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Women in Force pilot program ran at Base Borden on Friday

Cheryl Browne

By Cheryl Browne, Barrie Examiner

CHERYL BROWNE/BARRIE EXAMINER
Encouraged to drag the 75-pound dead weight by armed forces personnel, Emma Young was one of 21 women taking the Canadian Armed Forces' FORCE Test at Canadian Forces Base Borden as part of a 10-day long recruitment camp Friday.

CHERYL BROWNE/BARRIE EXAMINER Encouraged to drag the 75-pound dead weight by armed forces personnel, Emma Young was one of 21 women taking the Canadian Armed Forces' FORCE Test at Canadian Forces Base Borden as part of a 10-day long recruitment camp Friday.

Gina Rovak picked up the 10-kilogram sandbag and lugged it across the finish line 10 metres away.

After having already lifted the same bag up 30 times, the 48-year-old Scarborough woman was perspiring freely as she waited her turn to drag a 34-kilogram sandbag representing a body across the gymnasium floor.

"I'm doing better than I thought I would. I'm overweight and I smoke but I can still do it," Rovak said with a grin.

Rovak was one of 21 women at Canadian Forces Base Borden taking part in the Women in Force program's pilot project giving an advance look at what the Canadian Armed Forces offers women.

"It's been a rush and I'm loving it. It's something I have to do, I want to do and need to do, for myself," she said.

The women arrived on Aug. 14 for the 10-day visit, said naval Lieut. Christine Hurov, a public affairs officer.

"Today we wanted to show them about the force's fitness test. Show them it's not about push-ups and sit-ups," Hurov said.

There are four components of sandbag lifting and carrying each member of the Canadian Armed Forces must perform for their annual basic fitness test, she said.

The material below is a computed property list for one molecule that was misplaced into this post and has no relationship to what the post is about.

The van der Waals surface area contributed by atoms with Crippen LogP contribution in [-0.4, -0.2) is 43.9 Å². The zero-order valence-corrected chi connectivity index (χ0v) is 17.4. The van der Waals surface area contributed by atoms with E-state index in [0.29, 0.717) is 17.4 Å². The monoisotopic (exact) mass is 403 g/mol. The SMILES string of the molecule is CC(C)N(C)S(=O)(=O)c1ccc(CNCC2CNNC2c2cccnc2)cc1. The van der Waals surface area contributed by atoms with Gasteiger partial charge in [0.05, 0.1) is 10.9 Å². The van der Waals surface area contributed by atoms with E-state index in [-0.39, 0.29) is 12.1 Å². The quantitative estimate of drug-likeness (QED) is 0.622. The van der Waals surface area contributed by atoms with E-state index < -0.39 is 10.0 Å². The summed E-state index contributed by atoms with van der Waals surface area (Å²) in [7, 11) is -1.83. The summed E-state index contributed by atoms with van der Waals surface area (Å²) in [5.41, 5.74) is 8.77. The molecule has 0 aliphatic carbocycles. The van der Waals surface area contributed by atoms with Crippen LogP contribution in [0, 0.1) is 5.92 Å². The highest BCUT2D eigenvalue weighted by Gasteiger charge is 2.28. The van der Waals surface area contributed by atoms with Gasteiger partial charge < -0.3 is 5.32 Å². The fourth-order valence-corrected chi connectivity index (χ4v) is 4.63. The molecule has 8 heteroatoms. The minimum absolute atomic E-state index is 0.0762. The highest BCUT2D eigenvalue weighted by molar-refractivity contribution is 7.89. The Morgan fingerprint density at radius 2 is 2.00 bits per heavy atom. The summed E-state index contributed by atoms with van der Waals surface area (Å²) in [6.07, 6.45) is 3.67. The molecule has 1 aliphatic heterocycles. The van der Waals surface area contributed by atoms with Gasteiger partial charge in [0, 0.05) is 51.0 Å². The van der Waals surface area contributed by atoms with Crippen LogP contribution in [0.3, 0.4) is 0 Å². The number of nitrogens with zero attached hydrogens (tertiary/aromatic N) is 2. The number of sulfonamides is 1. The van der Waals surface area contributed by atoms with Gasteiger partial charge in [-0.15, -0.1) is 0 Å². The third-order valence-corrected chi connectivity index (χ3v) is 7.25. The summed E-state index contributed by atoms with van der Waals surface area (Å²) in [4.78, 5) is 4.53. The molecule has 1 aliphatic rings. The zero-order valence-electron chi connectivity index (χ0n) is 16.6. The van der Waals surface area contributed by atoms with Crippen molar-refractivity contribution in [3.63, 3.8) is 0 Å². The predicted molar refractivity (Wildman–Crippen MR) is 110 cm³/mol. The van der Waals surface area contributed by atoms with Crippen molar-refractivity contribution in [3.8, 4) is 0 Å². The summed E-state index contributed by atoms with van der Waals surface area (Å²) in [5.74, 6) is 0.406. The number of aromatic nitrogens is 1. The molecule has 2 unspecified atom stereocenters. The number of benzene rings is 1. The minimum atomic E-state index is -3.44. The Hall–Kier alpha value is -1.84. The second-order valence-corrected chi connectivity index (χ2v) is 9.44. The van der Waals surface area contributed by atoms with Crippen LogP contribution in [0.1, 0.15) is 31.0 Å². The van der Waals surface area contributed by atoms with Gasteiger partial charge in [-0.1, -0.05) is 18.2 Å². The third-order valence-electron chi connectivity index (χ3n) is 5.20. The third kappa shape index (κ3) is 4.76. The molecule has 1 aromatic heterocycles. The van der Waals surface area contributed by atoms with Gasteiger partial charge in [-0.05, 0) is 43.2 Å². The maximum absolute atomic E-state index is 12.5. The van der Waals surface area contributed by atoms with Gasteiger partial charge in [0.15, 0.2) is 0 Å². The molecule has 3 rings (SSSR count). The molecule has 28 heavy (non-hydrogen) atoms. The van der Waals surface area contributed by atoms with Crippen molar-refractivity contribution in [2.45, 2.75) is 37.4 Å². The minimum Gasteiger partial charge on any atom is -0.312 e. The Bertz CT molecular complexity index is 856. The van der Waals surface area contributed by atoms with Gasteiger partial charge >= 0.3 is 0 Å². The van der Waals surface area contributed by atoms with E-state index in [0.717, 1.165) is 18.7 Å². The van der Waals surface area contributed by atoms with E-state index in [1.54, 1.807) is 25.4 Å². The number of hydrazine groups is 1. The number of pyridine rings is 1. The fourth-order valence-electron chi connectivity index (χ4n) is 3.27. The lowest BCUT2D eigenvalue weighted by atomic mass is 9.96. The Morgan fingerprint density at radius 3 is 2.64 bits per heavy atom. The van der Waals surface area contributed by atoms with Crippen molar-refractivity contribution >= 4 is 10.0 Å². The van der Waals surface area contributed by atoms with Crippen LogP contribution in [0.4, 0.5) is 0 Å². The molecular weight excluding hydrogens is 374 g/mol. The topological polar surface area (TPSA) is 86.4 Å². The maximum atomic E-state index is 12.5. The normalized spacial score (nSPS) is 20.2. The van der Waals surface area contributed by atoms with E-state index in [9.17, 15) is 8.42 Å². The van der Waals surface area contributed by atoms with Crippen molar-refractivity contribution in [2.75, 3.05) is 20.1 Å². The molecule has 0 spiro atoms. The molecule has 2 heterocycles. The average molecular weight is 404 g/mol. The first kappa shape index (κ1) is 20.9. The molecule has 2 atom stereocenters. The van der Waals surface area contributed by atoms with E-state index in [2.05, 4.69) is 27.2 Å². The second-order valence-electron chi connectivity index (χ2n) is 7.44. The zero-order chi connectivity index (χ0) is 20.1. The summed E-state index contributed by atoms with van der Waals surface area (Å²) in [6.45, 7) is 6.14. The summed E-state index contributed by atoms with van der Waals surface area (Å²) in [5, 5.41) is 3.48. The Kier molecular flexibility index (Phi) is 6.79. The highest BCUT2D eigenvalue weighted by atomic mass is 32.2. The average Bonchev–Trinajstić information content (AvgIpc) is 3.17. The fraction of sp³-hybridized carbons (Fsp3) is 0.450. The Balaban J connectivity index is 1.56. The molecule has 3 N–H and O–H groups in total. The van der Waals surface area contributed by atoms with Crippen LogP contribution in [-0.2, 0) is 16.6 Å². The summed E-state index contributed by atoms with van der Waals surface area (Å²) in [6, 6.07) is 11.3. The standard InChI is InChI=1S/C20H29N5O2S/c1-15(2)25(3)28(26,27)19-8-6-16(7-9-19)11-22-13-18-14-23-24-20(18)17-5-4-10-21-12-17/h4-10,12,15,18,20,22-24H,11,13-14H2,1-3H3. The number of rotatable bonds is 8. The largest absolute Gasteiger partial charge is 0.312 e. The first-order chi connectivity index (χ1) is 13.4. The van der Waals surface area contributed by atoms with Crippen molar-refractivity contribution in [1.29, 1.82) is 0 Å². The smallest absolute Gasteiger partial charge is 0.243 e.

"We're giving them an honest on-the-ground truth about the schools, learning about the different trades and what's available to them," she said.

That Rovak was approaching the half-century mark was not an issue, said Capt. Ian Grant.

He said a new recruit must pass basic training and be able to fulfill contract requirements that vary in length before they retire at age 60.

"For a paid education, the (military) contract is longer, but for a vehicle technician there's a shorter training time required. It all depends on what they want to do when they get here," he said.

Grant, who is a proud member of the army's LGTBQ community, said the armed forces is working to diversify its ranks.

"Our leadership has recognized diversity makes us stronger. Primarily, the army was male and from one particular race. That may have worked in the past but now we're trying to recruit different races and different genders," he said.

Grant said the Canadian Armed Forces has several transgender members as well.

"By having more people, more voices at the table offering their experience from their background, it offers a better perspective," he said.

The Women in Force program is open to women who live in Quebec and Ontario.

More than 300 women across Ontario applied for the program, which was whittled down to 30 applicants scheduled to attend Borden.

For various reasons nine couldn't attend the first week, but many can apply again for the three-day session in October.

Cheers and whoops echoed across the new Buell Fitness and Aquatic Centre as participants worked their way through the fitness test.

"I want to be pushed to my limit," said Suganja Sooriyakunar after finishing the sandbag repetition test.

The 21-year-old woman from Brampton said the 10-day workshop was an eye-opening experience for her.

"I just didn't know there was so many opportunities, I just thought the army was combat, that's it," Sooriyakunar said. "I've learned so much during the last few days, I'm now excited to see what I'll learn next week."

Until the visiting women leave the barracks where they've been billeted for the past week, they'll learn about employment with the Canadian military, said Lt.-Col. Kelly Hewitt, chief of staff of military personnel with the generation training group.

"We're giving the women an education about all the job opportunities at the Canadian Forces," said Hewitt. "And by all the jobs, I mean all jobs are open to women."

Recruits are paid $1,400 per month during 12-weeks of basic training, with both their food and lodgings paid for, Sgt. Andrea Downey said.

"Within two-to-three years, a fully-trained person makes about $39,000," Downey said. "Then you get salary increases and promotions, so it goes up."

CBrowne@postmedia.com

Twitter.com/cherylbrowne1

 



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